Tamimi pointed to the different historical dynamics that governed Iraqi and Lebanese civil conflicts.
For instance, in Iraq, Sunni insurgents fought for control of Baghdad believing they were a demographic majority, but were ethnically cleansed from many of the city’s neighborhoods, leading them to believe in the need to cooperate with the government, he said.
On the other hand, Lebanon has more political players and factions.
“I don’t get the impression that any single faction or ethno-religious group in Lebanon thinks it has a demographic majority and can rule the whole country at the expense of others.”
Still, the risk of escalating violence remains. “There is a risk of seeing in Lebanon what is happening at the moment in Iraq: that is Sunni-Shiite or Alawite sectarian violence in a tit-for-tat fashion, and that will grow over time,” he said. “That may not necessarily mean a return to civil war, but hotspots like Tripoli in particular risk turning into lawless zones.”
Tamimi pointed to expressions of support in Tripoli for the Islamic State in Iraq and Greater Syria, the regional branch of Al-Qaeda, on social media outlets and the rise of sectarian tensions in past months in areas of Lebanon’s second largest city.
He said Lebanese leaders should work to reduce tensions.
Isolating Lebanon from the crisis in Syria and emphasizing co-existence is necessary to reduce tensions by discouraging fighters from going there and by trying “to emphasize that mutually assured destruction means all factions have to live together and cooperate,” he added.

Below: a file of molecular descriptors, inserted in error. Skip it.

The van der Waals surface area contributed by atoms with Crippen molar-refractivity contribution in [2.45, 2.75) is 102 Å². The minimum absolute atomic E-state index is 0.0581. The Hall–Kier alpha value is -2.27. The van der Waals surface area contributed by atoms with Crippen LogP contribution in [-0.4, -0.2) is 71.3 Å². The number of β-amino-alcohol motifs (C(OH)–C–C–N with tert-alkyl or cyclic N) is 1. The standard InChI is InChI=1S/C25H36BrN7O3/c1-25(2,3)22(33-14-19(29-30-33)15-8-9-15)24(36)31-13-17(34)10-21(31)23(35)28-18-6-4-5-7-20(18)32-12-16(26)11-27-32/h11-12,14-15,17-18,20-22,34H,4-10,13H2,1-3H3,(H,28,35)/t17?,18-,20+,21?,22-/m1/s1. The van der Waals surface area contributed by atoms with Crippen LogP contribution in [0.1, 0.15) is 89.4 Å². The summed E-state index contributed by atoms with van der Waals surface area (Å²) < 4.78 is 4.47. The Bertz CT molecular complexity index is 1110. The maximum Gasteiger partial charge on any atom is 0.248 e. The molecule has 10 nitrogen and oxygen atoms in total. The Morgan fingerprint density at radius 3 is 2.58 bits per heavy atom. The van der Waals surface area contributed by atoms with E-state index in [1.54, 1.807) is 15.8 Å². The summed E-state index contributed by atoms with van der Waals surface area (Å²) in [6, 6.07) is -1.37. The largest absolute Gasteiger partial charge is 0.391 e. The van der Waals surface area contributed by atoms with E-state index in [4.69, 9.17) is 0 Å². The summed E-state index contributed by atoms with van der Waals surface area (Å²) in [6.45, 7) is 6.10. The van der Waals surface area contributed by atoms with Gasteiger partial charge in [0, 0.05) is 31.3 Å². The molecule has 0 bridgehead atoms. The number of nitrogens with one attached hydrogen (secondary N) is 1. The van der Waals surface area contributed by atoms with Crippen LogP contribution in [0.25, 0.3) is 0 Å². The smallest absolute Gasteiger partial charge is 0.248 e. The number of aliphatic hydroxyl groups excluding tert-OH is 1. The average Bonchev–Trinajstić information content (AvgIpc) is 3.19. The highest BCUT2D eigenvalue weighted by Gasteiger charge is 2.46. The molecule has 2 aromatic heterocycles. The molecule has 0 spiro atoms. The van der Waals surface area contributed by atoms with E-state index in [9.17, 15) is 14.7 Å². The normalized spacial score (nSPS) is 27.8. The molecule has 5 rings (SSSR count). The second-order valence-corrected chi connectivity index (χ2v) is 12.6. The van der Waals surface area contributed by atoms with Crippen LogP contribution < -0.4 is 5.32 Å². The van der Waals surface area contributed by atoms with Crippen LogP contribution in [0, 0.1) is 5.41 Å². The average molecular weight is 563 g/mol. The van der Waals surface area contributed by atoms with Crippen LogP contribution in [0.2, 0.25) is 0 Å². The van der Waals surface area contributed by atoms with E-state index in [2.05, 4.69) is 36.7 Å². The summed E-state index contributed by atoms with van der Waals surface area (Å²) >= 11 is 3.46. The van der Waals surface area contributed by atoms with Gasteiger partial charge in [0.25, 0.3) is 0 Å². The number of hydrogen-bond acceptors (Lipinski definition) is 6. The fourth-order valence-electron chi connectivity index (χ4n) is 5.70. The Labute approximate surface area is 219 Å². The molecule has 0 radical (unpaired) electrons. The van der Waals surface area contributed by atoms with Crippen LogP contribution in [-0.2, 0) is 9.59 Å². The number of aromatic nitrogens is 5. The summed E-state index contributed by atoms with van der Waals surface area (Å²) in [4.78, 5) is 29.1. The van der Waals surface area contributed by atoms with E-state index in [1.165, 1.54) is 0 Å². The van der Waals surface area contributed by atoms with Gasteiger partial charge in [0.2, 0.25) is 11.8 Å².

Carnegie’s Salem said tension could be defused in Lebanon by having an inclusive government of national unity and a security policy that grants supremacy to the state.
Greater support should also be given to the Lebanese Army and the Internal Security Forces, which command more credibility and respect than either the Iraqi Army or police.
Indeed, Haddad said the weak state institutions in Lebanon always meant there was a risk of escalating sectarian violence, in addition to the inevitable influence of the conflict in Syria.
But he said the “Iraqization” concept applies more broadly to the Arab world as a whole rather than just to Lebanon, since regional conflicts are often seen from a sectarian lens.
The sectarianism of the Middle East post- Iraq War projects itself in Lebanon, where Salafist anti-Shiism has emerged as part of the backlash against Hezbollah, while the party touts its Shiite identity more explicitly today even though its intervention in Syria has nonsectarian causes, he said.
“Unfortunately 10 years on [from the Iraq War], the sectarian prism has taken on a reality of its own.”
Still, while security incidents are likely to continue, Lebanon’s instability is often exaggerated, Salem said.
“People can plant bombs, the government and security agencies are not strong enough to stop it all,” said Salem. “[But] if the country really were on the brink, a couple of bombs would have pushed it over the brink.”